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Cirque du Soleil files for bankruptcy protection

Cirque du Soleil Entertainment Group, the world’s largest producer of contemporary circus and other touring entertainment shows, has filed for bankruptcy protection in Canada after more than three months of “zero revenues” as a result of the Covid-19 pandemic.

Montreal-based Cirque du Soleil announced yesterday (29 June) it has applied to restructure its business under Canada’s CCCA (Companies’ Creditors Arrangement Act – a process that shields it from creditors, similar to administration in the UK or chapter-11 bankruptcy in the US). Its application will heard today by the Superior Court of Quebec.

The announcement follows a particularly torrid quarter for Cirque, which announced thousands of temporary lay-offs in the early days of the pandemic.

Cirque says it has entered into a court-supervised purchase agreement with shareholders, including Texas-based TPG Capital and China’s Fosun Capital Group, to establish two funds, worth US$20 million, to provide relief to laid-off employees and contractors. (Some 3,480 of the more than 4,500 employees furloughed in March are expected to lose their jobs permanently.)

The ‘sponsors’, which also include state-owned investment company Quebec Deposit and Investment Fund (CDPQ), will additionally inject $300m worth of liquidity in order to restart the restructured business.

“I look forward to rebuilding our operations and coming together once again”

“For the past 36 years, Cirque du Soleil has been a highly successful and profitable organisation. However, with zero revenues since the forced closure of all of our shows due to Covid-19, management had to act decisively to protect the company’s future,” comments Daniel Lamarre, president and CEO of Cirque du Soleil Entertainment Group.

Subject to the Superior Court’s approval, the sponsors will also serve as the “stalking horse”, or reserve bidders, in a sale and investment solicitation process (‘SISP’) of Cirque’s assets.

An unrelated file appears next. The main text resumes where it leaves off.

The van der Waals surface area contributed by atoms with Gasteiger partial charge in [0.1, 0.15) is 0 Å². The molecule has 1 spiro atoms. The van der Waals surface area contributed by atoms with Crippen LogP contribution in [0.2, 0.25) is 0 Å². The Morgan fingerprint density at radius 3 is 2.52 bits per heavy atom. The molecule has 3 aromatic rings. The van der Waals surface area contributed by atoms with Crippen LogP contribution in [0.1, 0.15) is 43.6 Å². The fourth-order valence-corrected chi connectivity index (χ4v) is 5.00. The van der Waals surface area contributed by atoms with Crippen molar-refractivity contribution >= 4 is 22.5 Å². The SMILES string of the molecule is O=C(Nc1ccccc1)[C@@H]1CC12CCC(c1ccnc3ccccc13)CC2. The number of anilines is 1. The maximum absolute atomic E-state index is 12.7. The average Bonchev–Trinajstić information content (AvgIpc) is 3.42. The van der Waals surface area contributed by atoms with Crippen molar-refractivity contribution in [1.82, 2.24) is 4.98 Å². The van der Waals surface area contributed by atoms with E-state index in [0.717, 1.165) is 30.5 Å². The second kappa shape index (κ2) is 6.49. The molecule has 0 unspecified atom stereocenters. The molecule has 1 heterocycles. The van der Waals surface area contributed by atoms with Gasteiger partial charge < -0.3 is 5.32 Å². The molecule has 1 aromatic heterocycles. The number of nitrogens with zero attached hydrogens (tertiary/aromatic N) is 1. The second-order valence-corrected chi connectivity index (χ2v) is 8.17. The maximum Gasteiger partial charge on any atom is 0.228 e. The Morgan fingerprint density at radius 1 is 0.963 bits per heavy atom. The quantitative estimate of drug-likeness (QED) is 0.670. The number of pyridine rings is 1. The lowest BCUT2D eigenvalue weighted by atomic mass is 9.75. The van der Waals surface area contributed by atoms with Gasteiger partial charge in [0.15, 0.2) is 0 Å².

“The purchase agreement and SISP provide a path for Cirque to emerge from CCAA protection as a stronger company. The robust commitment from the sponsors – which includes additional funds to support our impacted employees, contractors and critical partners, all of whom are important to Cirque’s return – reflects our mutual belief in the power and long-term potential of our brand,” continues Lamarre.

“I look forward to rebuilding our operations and coming together to once again create the magical spectacle that is Cirque du Soleil for our millions of fans worldwide.”

 


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TEG in talks with potential buyers

Less than 15 months after its sale to private-equity firm Affinity Equity Partners, a trio of potential buyers are believed to be waiting in the wings to snap up Australian live entertainment group TEG.

The Australian’s media reporter, Jake Mitchell, reports that CTS Eventim and Chinese conglomerates Fosun and Wanda Group have all held talks with Affinity in recent weeks, although the company is not formally for sale. A TEG spokesman confirmed to IQ there is “market interest in TEG”.

TEG is the parent company of Ticketek, Australasia’s largest entertainment and sports ticket agency, as well as self-service ticketing platform Eventopia, promotion business TEG Live, data firm TEG Analytics and the AEG Ogden-operated Sydney SuperDome (21,000-cap.) arena (recently rebranded as the Qudos Bank Arena). In July it acquired Dainty Group, one of Australia’s leading concert promoters.

CTS Eventim and Chinese conglomerates Fosun and Wanda Group have all held talks with Affinity in recent weeks, although the company is not formally for sale

Ticketek claims to have sold over 23 million tickets to more than 20,000 events, and has a database of 12 million consumers.

CTS Eventim is Europe’s biggest primary ticket agency, while Beijing-based Wanda Group and Shanghai-based Fosun have diversified interests in a number of sectors – the former is the world’s largest property developer, and also operates luxury hotels, cinemas and department stores, while the latter is chiefly involved in iron and steel, pharmaceuticals, healthcare, tourism and sports (it has owned English football club Wolverhampton Wanderers since July).

 


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